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Spectrum, IEEE

Issue 11 • Date November 2011

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Displaying Results 1 - 23 of 23
  • IEEE Spectrum - Front cover

    Page(s): C1
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  • Table of contents

    Page(s): 1 - 3
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  • Assignment: Fukushima [Back Story]

    Page(s): 4
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  • Contributors

    Page(s): 6
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  • Covering Fukushima with a little help from our friends [Spectral lines]

    Page(s): 10
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  • The future of riots

    Page(s): 13 - 14
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  • Extraterrestrial Abode

    Page(s): 14
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  • Prospects for an artificial leaf are growing

    Page(s): 15 - 16
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  • Shutdown of fukushima reactors is ahead of schedule

    Page(s): 15 - 18
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  • Explaining LEDs' diminishing returns

    Page(s): 20
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  • Absolutely fab

    Page(s): 22 - 23
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  • A tale of two movies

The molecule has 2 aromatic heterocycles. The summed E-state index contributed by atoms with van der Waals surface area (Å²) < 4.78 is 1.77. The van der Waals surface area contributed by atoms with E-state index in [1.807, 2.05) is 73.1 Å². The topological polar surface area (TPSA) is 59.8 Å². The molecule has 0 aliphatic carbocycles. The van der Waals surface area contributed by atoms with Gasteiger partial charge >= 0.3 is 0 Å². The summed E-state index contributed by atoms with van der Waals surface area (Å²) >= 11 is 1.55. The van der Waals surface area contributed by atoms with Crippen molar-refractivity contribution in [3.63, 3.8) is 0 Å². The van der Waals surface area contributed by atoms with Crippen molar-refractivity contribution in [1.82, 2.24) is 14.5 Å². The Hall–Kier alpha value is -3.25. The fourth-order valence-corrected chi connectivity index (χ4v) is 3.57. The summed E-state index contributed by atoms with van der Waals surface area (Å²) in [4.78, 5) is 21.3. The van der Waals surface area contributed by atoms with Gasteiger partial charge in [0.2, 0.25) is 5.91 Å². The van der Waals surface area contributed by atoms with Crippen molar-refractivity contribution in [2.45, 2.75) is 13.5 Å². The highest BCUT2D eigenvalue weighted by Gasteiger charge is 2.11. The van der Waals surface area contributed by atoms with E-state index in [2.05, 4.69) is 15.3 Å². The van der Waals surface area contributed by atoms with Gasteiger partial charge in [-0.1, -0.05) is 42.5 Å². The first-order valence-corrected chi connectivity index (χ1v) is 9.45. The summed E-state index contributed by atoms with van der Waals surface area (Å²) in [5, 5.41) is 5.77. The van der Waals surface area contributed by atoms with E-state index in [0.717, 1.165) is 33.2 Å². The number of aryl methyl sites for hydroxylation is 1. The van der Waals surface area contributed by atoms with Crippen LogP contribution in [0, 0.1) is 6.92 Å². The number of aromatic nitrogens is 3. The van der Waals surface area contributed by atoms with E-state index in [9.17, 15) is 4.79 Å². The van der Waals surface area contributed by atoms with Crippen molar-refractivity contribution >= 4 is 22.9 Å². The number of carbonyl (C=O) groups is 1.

Page(s): 24 - 25
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  • Gestures creep into mouse interfaces

    Page(s): 26
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  • The advice business [Reflections]

    Page(s): 28
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  • Nuclear power after Fushima [Special report]

    Page(s): 30 - 33
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  • 24 hours at Fukushima

    Page(s): 35 - 42
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    Sometimes it takes a disaster before we humans really figure out how to design something. In fact, sometimes it takes more than one. Millions of people had to die on highways, for example, before governments forced auto companies to get serious about safety in the 1980s. But with nuclear power, learning by disaster has never really been an option. Or so it seemed, until officials found themselves grappling with the world's third major accident at a nuclear plant. On 11 March, a tidal wave set in motion a sequence of events that led to meltdowns in three reactors at the Fukushima Dai-ichi power station, 250 kilometers northeast of Tokyo. View full abstract»

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  • The post-Fukushima world

    Page(s): 44 - 45
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    The nuclear disaster at Fukushima Dai-ichi shocked the world. As radioactive particles floated into the air, a troubling question floated into people's minds: If such a disaster could happen in technologically advanced and cautious Japan, were their own countries packed with accidents waiting to happen? View full abstract»

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  • China doubles down